Mr. Hawley has built his political career among people who believe that Shariah is just around the corner even as they attempt to secure privileges for their preferred religious groups to discriminate against those of whom they disapprove. Before he won election as a senator, he worked for Becket, a legal advocacy group that often coordinates with the right-wing legal juggernaut the Alliance Defending Freedom. He is a familiar presence on the Christian right media circuit.

The American Renewal Project, which hosted the event where Mr. Hawley delivered the speech I mentioned earlier, was founded by David Lane, a political organizer who has long worked behind the scenes to connect conservative pastors and Christian nationalist figures with politicians. The choice America faces, according to Mr. Lane, is “to be faithful to Jesus or to pagan secularism.”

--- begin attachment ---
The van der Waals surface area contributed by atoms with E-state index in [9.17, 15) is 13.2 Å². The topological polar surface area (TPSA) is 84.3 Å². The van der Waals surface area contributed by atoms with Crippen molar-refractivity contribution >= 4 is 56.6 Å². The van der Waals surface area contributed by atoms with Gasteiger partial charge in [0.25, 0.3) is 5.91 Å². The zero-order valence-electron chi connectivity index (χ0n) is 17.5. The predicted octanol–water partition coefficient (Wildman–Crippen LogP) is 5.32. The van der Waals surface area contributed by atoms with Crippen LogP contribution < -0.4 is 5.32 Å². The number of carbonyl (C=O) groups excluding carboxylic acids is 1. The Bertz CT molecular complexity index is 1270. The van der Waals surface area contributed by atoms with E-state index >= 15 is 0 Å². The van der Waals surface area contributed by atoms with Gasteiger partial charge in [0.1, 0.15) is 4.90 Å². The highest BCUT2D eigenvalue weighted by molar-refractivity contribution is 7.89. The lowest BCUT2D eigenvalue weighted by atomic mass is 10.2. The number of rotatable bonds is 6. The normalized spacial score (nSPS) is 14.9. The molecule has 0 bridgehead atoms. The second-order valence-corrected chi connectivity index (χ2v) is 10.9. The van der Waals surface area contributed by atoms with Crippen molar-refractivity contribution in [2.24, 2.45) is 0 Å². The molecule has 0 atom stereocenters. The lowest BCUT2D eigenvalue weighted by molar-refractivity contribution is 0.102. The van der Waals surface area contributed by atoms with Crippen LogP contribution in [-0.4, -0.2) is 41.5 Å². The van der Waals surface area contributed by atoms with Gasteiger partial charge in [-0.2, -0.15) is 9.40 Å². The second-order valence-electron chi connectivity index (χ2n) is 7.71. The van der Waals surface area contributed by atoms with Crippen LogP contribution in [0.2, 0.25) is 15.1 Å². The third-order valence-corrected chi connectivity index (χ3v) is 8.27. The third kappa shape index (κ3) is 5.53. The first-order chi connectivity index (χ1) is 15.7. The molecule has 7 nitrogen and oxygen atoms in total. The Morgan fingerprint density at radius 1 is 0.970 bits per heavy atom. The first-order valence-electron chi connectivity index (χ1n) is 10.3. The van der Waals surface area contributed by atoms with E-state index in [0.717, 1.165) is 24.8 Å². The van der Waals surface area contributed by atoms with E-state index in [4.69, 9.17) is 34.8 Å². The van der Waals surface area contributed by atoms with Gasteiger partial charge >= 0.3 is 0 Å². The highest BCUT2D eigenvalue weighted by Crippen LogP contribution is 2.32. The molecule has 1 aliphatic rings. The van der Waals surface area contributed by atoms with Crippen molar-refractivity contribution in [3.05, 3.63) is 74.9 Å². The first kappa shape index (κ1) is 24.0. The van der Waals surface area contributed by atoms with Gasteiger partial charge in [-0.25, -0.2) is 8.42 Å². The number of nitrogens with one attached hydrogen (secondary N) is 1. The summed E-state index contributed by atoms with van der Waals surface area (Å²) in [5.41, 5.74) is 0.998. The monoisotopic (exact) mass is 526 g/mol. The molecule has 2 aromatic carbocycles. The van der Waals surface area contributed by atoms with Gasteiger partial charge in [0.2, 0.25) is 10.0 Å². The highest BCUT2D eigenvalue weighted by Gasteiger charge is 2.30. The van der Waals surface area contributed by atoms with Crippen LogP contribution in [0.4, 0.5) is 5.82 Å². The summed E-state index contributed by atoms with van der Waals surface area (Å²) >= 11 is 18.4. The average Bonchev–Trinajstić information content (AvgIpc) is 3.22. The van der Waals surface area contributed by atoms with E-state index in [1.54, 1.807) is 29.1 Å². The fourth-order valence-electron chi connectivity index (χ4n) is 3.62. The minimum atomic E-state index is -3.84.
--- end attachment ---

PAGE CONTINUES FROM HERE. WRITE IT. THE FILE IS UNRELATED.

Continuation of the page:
The line of thought here is starkly binary and nihilistic. It says that human existence in an inevitably pluralistic, modern society committed to equality is inherently worthless. It comes with the idea that a right-minded elite of religiously pure individuals should aim to capture the levers of government, then use that power to rescue society from eternal darkness and reshape it in accord with a divinely-approved view of righteousness [“be faithful to Jesus or to pagan secularism”].